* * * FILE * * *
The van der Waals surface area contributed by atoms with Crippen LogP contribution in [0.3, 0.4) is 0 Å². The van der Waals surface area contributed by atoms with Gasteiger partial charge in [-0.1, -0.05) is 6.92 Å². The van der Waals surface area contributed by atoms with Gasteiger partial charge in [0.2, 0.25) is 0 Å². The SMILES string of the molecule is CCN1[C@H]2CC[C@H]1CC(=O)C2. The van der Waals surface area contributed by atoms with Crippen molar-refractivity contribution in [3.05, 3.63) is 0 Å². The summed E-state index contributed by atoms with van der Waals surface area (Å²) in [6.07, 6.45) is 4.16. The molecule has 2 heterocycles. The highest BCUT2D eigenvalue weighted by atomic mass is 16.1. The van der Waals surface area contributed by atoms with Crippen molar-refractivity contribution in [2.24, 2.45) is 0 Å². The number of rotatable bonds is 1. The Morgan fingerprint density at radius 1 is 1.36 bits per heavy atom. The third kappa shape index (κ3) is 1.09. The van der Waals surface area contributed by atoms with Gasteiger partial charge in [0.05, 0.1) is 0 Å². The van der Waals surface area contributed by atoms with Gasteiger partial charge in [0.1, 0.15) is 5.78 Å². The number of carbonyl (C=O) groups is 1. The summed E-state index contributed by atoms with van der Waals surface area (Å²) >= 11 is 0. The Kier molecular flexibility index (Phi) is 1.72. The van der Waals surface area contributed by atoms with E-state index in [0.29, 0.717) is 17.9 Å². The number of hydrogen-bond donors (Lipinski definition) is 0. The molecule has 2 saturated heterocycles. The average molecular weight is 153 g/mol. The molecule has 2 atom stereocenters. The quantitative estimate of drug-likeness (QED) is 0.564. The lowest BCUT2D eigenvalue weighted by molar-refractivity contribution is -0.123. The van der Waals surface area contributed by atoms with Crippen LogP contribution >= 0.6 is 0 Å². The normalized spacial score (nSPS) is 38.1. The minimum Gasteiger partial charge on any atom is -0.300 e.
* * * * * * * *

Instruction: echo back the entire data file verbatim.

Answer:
The van der Waals surface area contributed by atoms with Crippen LogP contribution in [0.3, 0.4) is 0 Å². The van der Waals surface area contributed by atoms with Gasteiger partial charge in [-0.1, -0.05) is 6.92 Å². The van der Waals surface area contributed by atoms with Gasteiger partial charge in [0.2, 0.25) is 0 Å². The SMILES string of the molecule is CCN1[C@H]2CC[C@H]1CC(=O)C2. The van der Waals surface area contributed by atoms with Crippen molar-refractivity contribution in [3.05, 3.63) is 0 Å². The summed E-state index contributed by atoms with van der Waals surface area (Å²) in [6.07, 6.45) is 4.16. The molecule has 2 heterocycles. The highest BCUT2D eigenvalue weighted by atomic mass is 16.1. The van der Waals surface area contributed by atoms with Crippen molar-refractivity contribution in [2.24, 2.45) is 0 Å². The number of rotatable bonds is 1. The Morgan fingerprint density at radius 1 is 1.36 bits per heavy atom. The third kappa shape index (κ3) is 1.09. The van der Waals surface area contributed by atoms with Gasteiger partial charge in [0.05, 0.1) is 0 Å². The van der Waals surface area contributed by atoms with Gasteiger partial charge in [0.1, 0.15) is 5.78 Å². The number of carbonyl (C=O) groups is 1. The summed E-state index contributed by atoms with van der Waals surface area (Å²) >= 11 is 0. The Kier molecular flexibility index (Phi) is 1.72. The van der Waals surface area contributed by atoms with E-state index in [0.29, 0.717) is 17.9 Å². The number of hydrogen-bond donors (Lipinski definition) is 0. The molecule has 2 saturated heterocycles. The average molecular weight is 153 g/mol. The molecule has 2 atom stereocenters. The quantitative estimate of drug-likeness (QED) is 0.564. The lowest BCUT2D eigenvalue weighted by molar-refractivity contribution is -0.123. The van der Waals surface area contributed by atoms with Crippen LogP contribution >= 0.6 is 0 Å². The normalized spacial score (nSPS) is 38.1. The minimum Gasteiger partial charge on any atom is -0.300 e.